posted: 4.11.13 by Elizabeth Wardle and Douglas Downs

Say you had been on the writing faculty in an English Department at a sci/tech/ag land-grant university for five years and had just earned tenure. Say, further, that in the coming summer you would be rotating into the department’s Director of Composition role, administering the first-year composition program. (It’s not terribly large – about 140 sections a year, taught by about 12 graduate teaching assistants from the English M.A. program and about 12 part-time, adjunct faculty.) Say that the tradition of your FYC courses is rather undisciplined, something to do with teaching extremely thoughtful, argument-based response to cultural-issues texts. (Such that many versions of the course are indistinguishable from the also-required first-year seminar.) The adjuncts have extreme seniority and a tradition of being left to themselves; the TAs are assigned a textbook and overall syllabus and prepped by the director of composition. And say, finally, that into this you were thinking, “What a great time to move to a writing-about-writing approach to first-year comp!”

What would you do to actually make the first moves? [read more]

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It’s a Deep Subject

posted: 3.13.13 by Elizabeth Wardle and Douglas Downs

Your intrepid co-bloggers have, for about the past year, and especially the past couple months, been consumed with revising Writing about Writing for its second edition. This past week we finished its new material, and the 2e is much closer to our ideal book.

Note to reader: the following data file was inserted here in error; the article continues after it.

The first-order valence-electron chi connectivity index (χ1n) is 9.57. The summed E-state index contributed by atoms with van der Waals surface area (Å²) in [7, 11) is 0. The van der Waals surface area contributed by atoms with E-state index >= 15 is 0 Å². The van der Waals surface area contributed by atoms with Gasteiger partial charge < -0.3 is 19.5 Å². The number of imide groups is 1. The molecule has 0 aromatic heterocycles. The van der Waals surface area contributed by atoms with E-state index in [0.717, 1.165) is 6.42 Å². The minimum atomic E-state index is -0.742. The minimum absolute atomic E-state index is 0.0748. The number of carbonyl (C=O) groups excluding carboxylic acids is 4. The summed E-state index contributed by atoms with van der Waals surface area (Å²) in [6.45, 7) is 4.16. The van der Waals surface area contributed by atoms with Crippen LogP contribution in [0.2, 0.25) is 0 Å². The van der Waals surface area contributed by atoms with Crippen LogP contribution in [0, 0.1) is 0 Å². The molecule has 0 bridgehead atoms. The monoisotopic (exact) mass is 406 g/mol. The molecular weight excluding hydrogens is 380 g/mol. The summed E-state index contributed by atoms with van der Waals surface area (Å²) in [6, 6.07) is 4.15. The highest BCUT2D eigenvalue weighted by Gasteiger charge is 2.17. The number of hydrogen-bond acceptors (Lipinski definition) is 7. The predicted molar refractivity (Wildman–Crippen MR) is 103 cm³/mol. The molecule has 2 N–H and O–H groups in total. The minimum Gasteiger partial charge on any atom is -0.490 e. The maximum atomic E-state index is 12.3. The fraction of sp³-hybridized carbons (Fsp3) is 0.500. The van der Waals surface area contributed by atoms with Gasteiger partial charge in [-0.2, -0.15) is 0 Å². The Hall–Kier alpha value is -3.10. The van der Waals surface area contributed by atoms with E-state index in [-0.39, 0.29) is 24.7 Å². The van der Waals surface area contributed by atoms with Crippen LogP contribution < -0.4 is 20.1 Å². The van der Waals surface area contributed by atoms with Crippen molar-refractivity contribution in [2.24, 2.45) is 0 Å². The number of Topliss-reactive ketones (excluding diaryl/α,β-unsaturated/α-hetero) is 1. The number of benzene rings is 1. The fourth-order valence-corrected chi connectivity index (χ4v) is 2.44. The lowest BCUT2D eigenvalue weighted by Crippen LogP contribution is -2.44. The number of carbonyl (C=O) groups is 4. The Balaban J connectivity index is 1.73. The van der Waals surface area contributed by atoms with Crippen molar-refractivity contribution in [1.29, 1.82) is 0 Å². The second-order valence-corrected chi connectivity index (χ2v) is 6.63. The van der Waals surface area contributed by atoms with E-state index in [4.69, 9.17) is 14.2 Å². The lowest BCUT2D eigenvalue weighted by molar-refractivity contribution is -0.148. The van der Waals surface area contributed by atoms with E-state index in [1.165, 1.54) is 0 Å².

I thought I’d talk here about why that would be—what’s the difference between an ideal and what can actually be written? Why don’t the two simply correspond? Why don’t we “get it right the first time”? Or at least the second time? Several reasons:

1. We’re trying to hit a moving target. Every time we teach a WAW class, we learn more about how to do it well. Every new teacher using a WAW approach brings new considerations and ideas. We happen on approaches, readings, or ideas that make us happier. (For example, we’re learning now about threshold concepts, which the second edition is built to account for.)

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Forgetting the Basics

posted: 2.13.13 by Elizabeth Wardle and Douglas Downs

Doug

I had a sort of dumb week with writing about writing.

In an Introduction to Writing Studies class, which is the gateway course to our writing major, I’d assigned David Russell’s piece “Writing in Multiple Contexts: Vygotskian CHAT Meets the Phenomenology of Genre.” It’s pretty complex, as Russell brings together cultural-historical activity theory and genre theory to explain how context mediates a given writing task. It’s actually not in the Writing about Writing textbook because it’s a little too much for a first-year audience. I’ve used it before with sophomore writing majors, though, and done okay.

But not last Tuesday. Prior to class, students’ blog posts on the piece were quite good, once I waded past the six or seven Inspired Artistic Writers who called Russell, among other things, pretentious, a fraud, and a hack. His language can be pretty tough, for sure, especially on the first page:  “My particular contribution has been to analyze the ways writing is deployed and learned across contexts by seeing genre systems operating in both the socio-psychological (subjective and intersubjective ) plane and the sociological (objective and institutional) plane.” Even I don’t entirely know what to make of that on first glance, and any undergraduate who dwells on it would likely just get frustrated.